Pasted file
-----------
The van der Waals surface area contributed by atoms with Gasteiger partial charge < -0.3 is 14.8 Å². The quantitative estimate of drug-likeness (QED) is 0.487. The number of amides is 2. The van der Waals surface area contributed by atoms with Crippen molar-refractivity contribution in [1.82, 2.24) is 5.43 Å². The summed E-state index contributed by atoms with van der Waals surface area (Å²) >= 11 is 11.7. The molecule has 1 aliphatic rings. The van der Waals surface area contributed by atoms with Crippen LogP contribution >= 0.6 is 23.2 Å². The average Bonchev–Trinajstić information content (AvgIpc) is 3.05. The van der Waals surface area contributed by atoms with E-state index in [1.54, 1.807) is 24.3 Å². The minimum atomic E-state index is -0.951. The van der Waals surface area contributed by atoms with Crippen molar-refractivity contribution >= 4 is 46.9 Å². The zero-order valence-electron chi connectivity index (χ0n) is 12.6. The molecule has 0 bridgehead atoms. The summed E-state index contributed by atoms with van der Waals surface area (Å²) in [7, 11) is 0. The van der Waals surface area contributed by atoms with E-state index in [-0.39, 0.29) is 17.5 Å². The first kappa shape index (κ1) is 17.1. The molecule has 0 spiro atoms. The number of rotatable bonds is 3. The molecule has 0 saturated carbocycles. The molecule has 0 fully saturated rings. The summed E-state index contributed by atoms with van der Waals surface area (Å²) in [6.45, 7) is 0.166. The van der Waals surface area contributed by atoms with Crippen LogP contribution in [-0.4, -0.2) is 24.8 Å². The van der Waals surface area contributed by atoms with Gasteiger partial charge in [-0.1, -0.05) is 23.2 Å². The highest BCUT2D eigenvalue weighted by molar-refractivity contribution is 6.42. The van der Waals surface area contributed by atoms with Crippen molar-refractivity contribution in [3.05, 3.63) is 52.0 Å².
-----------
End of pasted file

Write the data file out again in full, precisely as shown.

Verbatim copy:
The van der Waals surface area contributed by atoms with Gasteiger partial charge < -0.3 is 14.8 Å². The quantitative estimate of drug-likeness (QED) is 0.487. The number of amides is 2. The van der Waals surface area contributed by atoms with Crippen molar-refractivity contribution in [1.82, 2.24) is 5.43 Å². The summed E-state index contributed by atoms with van der Waals surface area (Å²) >= 11 is 11.7. The molecule has 1 aliphatic rings. The van der Waals surface area contributed by atoms with Crippen LogP contribution >= 0.6 is 23.2 Å². The average Bonchev–Trinajstić information content (AvgIpc) is 3.05. The van der Waals surface area contributed by atoms with E-state index in [1.54, 1.807) is 24.3 Å². The minimum atomic E-state index is -0.951. The van der Waals surface area contributed by atoms with Crippen molar-refractivity contribution >= 4 is 46.9 Å². The zero-order valence-electron chi connectivity index (χ0n) is 12.6. The molecule has 0 bridgehead atoms. The summed E-state index contributed by atoms with van der Waals surface area (Å²) in [7, 11) is 0. The van der Waals surface area contributed by atoms with E-state index in [-0.39, 0.29) is 17.5 Å². The first kappa shape index (κ1) is 17.1. The molecule has 0 spiro atoms. The number of rotatable bonds is 3. The molecule has 0 saturated carbocycles. The molecule has 0 fully saturated rings. The summed E-state index contributed by atoms with van der Waals surface area (Å²) in [6.45, 7) is 0.166. The van der Waals surface area contributed by atoms with Crippen LogP contribution in [-0.4, -0.2) is 24.8 Å². The van der Waals surface area contributed by atoms with Gasteiger partial charge in [-0.1, -0.05) is 23.2 Å². The highest BCUT2D eigenvalue weighted by molar-refractivity contribution is 6.42. The van der Waals surface area contributed by atoms with Crippen molar-refractivity contribution in [3.05, 3.63) is 52.0 Å².